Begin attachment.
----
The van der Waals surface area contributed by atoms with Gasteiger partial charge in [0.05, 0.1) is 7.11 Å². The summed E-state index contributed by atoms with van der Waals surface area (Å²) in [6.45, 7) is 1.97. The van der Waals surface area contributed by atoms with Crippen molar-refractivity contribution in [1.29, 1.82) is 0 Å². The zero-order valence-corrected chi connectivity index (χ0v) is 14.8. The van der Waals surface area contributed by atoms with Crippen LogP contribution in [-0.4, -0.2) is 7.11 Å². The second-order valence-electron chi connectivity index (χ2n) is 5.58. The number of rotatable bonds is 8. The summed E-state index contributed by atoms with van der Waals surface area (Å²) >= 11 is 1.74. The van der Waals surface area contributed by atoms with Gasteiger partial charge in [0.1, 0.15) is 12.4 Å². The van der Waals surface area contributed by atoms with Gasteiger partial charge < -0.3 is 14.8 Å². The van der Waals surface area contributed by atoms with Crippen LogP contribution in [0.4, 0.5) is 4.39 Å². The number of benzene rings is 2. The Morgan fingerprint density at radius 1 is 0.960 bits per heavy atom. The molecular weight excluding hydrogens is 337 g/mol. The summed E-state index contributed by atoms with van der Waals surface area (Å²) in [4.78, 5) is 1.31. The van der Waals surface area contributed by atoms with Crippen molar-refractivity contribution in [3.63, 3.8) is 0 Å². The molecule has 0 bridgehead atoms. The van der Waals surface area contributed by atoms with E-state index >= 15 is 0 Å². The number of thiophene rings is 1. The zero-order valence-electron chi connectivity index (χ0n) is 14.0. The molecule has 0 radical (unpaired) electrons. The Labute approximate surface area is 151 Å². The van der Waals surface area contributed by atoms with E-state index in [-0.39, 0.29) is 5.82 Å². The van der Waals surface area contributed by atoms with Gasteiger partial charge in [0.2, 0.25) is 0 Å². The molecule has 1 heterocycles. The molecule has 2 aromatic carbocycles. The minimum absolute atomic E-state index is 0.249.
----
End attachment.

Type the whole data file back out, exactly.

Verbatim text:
The van der Waals surface area contributed by atoms with Gasteiger partial charge in [0.05, 0.1) is 7.11 Å². The summed E-state index contributed by atoms with van der Waals surface area (Å²) in [6.45, 7) is 1.97. The van der Waals surface area contributed by atoms with Crippen molar-refractivity contribution in [1.29, 1.82) is 0 Å². The zero-order valence-corrected chi connectivity index (χ0v) is 14.8. The van der Waals surface area contributed by atoms with Crippen LogP contribution in [-0.4, -0.2) is 7.11 Å². The second-order valence-electron chi connectivity index (χ2n) is 5.58. The number of rotatable bonds is 8. The summed E-state index contributed by atoms with van der Waals surface area (Å²) >= 11 is 1.74. The van der Waals surface area contributed by atoms with Gasteiger partial charge in [0.1, 0.15) is 12.4 Å². The van der Waals surface area contributed by atoms with Gasteiger partial charge < -0.3 is 14.8 Å². The van der Waals surface area contributed by atoms with Crippen LogP contribution in [0.4, 0.5) is 4.39 Å². The number of benzene rings is 2. The Morgan fingerprint density at radius 1 is 0.960 bits per heavy atom. The molecular weight excluding hydrogens is 337 g/mol. The summed E-state index contributed by atoms with van der Waals surface area (Å²) in [4.78, 5) is 1.31. The van der Waals surface area contributed by atoms with Crippen molar-refractivity contribution in [3.63, 3.8) is 0 Å². The molecule has 0 bridgehead atoms. The van der Waals surface area contributed by atoms with E-state index >= 15 is 0 Å². The number of thiophene rings is 1. The zero-order valence-electron chi connectivity index (χ0n) is 14.0. The molecule has 0 radical (unpaired) electrons. The Labute approximate surface area is 151 Å². The van der Waals surface area contributed by atoms with E-state index in [-0.39, 0.29) is 5.82 Å². The van der Waals surface area contributed by atoms with Gasteiger partial charge in [0.2, 0.25) is 0 Å². The molecule has 1 heterocycles. The molecule has 2 aromatic carbocycles. The minimum absolute atomic E-state index is 0.249.